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Transparency: Literal and Phenomenal

Colin Rowe and Robert Slutzky’s seminal essay, conceived in 1955 while both were teaching at the University of Texas in Austin, is widely recognized as the first blunt attack on transparency as one of the founding myths of modernity. It was published much later, in 1963 (Perspecta, vol.8, pp.45-54), with a second part in 1971 (Perspecta, vol.13/14, pp.287-301), before taking the form of a book in 1997 (Basel, Boston: Birkhäuser Verlag).

A complex exercise of dialectical speculation, the essay blurs the boundaries between the different concepts fitting under the broad umbrella of ‘transparency’ and attempts to demonstrate, by way of examples, that theoretical bases can be obtained from what has been developed empirically.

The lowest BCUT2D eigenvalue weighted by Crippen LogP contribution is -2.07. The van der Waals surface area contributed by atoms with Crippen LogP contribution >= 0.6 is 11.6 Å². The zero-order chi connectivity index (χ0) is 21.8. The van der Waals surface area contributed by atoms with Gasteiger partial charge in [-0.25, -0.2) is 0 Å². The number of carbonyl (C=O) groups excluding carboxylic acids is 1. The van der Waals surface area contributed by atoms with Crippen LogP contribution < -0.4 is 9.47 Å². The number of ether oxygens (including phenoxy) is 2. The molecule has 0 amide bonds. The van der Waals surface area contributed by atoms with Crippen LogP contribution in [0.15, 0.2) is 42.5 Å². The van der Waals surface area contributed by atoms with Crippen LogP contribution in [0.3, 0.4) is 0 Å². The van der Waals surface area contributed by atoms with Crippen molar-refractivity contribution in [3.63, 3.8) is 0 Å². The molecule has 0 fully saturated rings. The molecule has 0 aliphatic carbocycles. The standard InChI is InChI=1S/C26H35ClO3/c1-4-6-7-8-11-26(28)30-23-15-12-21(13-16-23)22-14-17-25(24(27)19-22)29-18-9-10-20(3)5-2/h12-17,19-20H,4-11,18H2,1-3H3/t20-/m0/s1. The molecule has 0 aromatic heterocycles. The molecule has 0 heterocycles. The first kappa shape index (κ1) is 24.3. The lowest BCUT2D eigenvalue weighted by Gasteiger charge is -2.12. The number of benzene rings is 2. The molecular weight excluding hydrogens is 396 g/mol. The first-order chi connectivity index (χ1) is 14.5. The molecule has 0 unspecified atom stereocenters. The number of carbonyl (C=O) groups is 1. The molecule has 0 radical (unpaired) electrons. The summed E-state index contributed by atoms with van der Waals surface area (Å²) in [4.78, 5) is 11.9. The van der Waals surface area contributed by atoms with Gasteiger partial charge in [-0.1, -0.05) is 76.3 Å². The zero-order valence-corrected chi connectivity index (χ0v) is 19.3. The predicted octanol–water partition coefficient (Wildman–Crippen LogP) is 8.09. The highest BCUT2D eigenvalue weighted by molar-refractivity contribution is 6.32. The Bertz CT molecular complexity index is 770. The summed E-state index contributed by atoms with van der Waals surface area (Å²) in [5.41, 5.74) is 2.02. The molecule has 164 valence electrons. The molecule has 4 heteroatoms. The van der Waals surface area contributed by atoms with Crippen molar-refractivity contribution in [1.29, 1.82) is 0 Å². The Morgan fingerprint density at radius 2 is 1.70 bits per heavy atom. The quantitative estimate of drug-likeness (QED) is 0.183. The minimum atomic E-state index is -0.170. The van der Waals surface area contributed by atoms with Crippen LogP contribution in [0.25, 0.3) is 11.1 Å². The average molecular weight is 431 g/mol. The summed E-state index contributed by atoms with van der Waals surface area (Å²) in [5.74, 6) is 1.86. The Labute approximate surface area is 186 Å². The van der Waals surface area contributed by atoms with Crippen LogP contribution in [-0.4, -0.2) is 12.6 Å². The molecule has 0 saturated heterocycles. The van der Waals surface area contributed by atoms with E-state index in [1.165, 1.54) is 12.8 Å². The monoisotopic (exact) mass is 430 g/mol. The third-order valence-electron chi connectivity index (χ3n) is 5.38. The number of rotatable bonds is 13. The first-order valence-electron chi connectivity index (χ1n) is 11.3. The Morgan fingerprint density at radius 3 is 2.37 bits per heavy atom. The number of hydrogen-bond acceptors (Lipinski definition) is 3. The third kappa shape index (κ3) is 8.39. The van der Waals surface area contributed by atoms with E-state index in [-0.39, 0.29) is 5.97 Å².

Rowe and Slutzky identify, by means of a metaphor, two different types: a literal transparency deriving from physical reality; and a phenomenal one of intellectual nature.

One gets the impression that phenomenal transparency lies essentially in the disposition of elements, which allows our mind to mentally rebuild the composition behind them without actually being able to see through it.

Just like Gideon in Space, Time and Architecture (1954) — with its comparison of Gropius’ Bauhaus workshop and Picasso’s Arlésienne —, the essay begins with paintings, exploring the complex spatialities of cubism and purism, before moving to architecture and tridimensional space.

While the corner of the curtain wall of the Dessau Bauhaus workshop is a model of literal transparency, Le Corbusier’s work — especially Villa Stein in Garches but also his competition entry project for the League of Nations — serve the purpose of depicting phenomenal transparency. Not by material transparency but by its less evident relationships that allow delving through successive layers of meaning.

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